Supply Chain Challenges for E-Commerce Businesses in Bangladesh



| Update:
Mar 27, 2022 11:11:16 a.m.


As the global pandemic has shaken the world, some sectors are booming as the imposition of lockdowns has led to a significant shift in consumer behavior. People have started buying products online and this pattern of behavior seems to last for a long time as there is no going back to the same old practice.

Although the potential of the e-commerce sector is vast in theory, the lack of technological advancements and internet penetration, along with bureaucratic entanglement and resource challenges, have impeded its growth in Bangladesh.

However, the pandemic has forced customers to rely on the e-commerce sector out of necessity and today most people are highly dependent on the smooth functioning of this sector.

According to the Asian Development Bank (ADB) report, the e-commerce sector in Bangladesh is expected to triple by 2023. The local e-commerce sector is expected to be worth around US$3.0 billion (Tk260 billion) l next year from the current $1.0 billion (Tk 85 billion).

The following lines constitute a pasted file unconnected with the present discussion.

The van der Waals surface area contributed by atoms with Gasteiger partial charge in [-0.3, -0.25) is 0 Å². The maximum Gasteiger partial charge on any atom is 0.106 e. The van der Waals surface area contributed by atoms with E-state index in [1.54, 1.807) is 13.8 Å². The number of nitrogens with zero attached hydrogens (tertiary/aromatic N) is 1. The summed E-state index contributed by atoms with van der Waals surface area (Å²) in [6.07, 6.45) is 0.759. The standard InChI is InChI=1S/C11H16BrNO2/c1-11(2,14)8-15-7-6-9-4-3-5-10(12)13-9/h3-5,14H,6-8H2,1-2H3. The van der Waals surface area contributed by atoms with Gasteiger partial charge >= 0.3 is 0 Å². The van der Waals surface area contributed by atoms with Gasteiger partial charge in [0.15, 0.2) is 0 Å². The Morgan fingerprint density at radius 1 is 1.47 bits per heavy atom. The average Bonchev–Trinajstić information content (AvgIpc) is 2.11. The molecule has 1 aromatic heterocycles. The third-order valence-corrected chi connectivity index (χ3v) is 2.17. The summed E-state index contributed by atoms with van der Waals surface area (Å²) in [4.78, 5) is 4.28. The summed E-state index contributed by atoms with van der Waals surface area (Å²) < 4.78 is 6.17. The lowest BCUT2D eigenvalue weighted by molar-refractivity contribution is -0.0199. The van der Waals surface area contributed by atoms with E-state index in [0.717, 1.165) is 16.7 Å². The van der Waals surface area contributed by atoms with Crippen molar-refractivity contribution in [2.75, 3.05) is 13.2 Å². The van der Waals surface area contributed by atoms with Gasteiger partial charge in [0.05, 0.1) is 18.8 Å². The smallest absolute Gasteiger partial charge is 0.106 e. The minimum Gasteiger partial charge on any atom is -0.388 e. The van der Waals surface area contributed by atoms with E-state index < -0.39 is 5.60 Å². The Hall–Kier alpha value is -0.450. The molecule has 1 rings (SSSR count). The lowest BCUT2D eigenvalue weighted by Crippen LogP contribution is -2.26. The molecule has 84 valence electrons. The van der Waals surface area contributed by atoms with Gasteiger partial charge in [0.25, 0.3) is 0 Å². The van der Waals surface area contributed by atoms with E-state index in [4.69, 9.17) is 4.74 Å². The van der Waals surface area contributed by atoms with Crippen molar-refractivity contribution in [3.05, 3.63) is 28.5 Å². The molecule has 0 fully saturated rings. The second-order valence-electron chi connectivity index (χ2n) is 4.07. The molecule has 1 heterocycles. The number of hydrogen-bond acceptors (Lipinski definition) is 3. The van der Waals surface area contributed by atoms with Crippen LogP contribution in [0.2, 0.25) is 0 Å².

Today, there are around 2,500 e-commerce businesses in Bangladesh and 50,000 business pages on Facebook. The President of Electronic Commerce Association of Bangladesh (e-CAB), Mr. Shahab Uddin, said that the huge potential of e-commerce in Bangladesh has been proven during the pandemic and through this sector, around 200,000 new jobs have been created. . By 2024, the total number of jobs is expected to increase by another 300,000.

Daraz Bangladesh is one of the leading e-commerce platforms, with around 10.09 million users interacting every month, making it the most visited e-commerce site. Moreover, Sindabad is the first and one of the largest business-to-business (B2B) online platforms in the country, which mainly caters to small and medium enterprises.

On the other hand, Chaldal was the first and leading online grocery store and implemented various innovative ideas such as Chaldal Vegetable Network and GO-GO Bangla to deal with the critical challenges of e-commerce platforms.

Even in the midst of such growth, various limitations can hinder further growth.

Main challenges

One of the biggest challenges that e-commerce platforms face is the lack of technological advancements and scalability issues in rural areas of the country. According to a 2019 survey, internet usage in rural Bangladesh was only 34.8%. About 65.2% of people do not use the Internet mainly because of the lack of necessary technical skills (65%) or because they simply think it is not necessary (54%).